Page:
Review of National Telecommunications Policy: A Staff Report

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U.S. Government Printing Office, 1990 - 983 lappuses

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686. lappuse - For the purpose of regulating interstate and foreign commerce in communication by wire and radio so as to make available, so far as possible, to all the people of the United States a rapid, efficient, Nation-wide, and world-wide wire and radio communication service with adequate facilities at reasonable charges...
714. lappuse - ... together with a reasonable counsel or attorney's fee, to be fixed by the court in every case of recovery, which attorney's fee shall be taxed and collected as part of the costs In the case.
421. lappuse - Antitrust laws in general, and the Sherman Act in particular, are the Magna Carta of free enterprise. They are as important to the preservation of economic freedom and our free-enterprise system as the Bill of Rights is to the protection of our fundamental personal freedoms.
419. lappuse - Surely a command that the government itself shall not impede the free flow of ideas does not afford non-governmental combinations a refuge if they impose restraints upon that constitutionally guaranteed freedom. Freedom to publish means freedom for all and not for some. Freedom to publish is guaranteed by the Constitution, but freedom to combine to keep others from publishing is not. Freedom of the press from governmental interference under the First Amendment does not sanction repression of that...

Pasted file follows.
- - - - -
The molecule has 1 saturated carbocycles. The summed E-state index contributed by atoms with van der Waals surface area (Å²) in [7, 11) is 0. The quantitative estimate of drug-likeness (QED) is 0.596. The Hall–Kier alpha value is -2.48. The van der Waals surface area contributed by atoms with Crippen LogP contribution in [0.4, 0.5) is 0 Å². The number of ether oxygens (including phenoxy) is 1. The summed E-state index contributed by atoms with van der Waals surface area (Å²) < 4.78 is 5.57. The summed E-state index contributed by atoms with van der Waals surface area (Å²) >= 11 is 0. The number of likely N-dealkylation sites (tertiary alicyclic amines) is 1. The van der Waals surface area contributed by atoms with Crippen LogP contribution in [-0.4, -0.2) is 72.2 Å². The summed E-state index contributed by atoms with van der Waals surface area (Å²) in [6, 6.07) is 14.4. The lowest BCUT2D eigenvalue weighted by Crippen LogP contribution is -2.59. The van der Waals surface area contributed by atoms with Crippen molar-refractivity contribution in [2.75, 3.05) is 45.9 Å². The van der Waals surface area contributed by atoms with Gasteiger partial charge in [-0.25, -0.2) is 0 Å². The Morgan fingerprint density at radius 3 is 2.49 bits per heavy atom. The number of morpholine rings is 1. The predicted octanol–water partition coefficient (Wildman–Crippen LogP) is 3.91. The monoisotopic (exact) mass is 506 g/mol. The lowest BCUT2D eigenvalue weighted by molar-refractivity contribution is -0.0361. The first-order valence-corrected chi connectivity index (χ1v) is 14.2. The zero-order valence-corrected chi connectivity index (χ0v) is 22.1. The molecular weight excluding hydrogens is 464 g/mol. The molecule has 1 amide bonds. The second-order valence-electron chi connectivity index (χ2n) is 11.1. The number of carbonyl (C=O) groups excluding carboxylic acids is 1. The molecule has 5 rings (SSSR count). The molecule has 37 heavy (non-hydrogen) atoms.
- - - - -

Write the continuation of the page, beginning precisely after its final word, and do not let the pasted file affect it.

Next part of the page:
305. lappuse - information service" means the offering of a capability for generating, acquiring, storing, transforming, processing, retrieving, utilizing, or making available information via telecommunications, and includes electronic publishing, but does not include any use of any such capability for the management, control, or operation of a telecommunications system or the management of a telecommunications service.
419. lappuse - That amendment rests on the assumption that the widest possible dissemination of information from diverse and antagonistic sources Is essential to the welfare of the public, that a free press is a condition of a free society.
426. lappuse - ... the operation of both statutory schemes with one another rather than holding one completely ousted.
419. lappuse - It would be strange indeed, however, if the grave concern for freedom of the press which prompted adoption of the First Amendment should be read as a command that the government was without power to protect that freedom.
217. lappuse - June 19, 1934, as subsequently amended, for the purpose of regulating interstate and foreign commerce in communication by wire and radio...
193. lappuse - See, eg . Amendment of Section 64.702 of the Commission's Rules and Regulations (Second Computer Inquiry).

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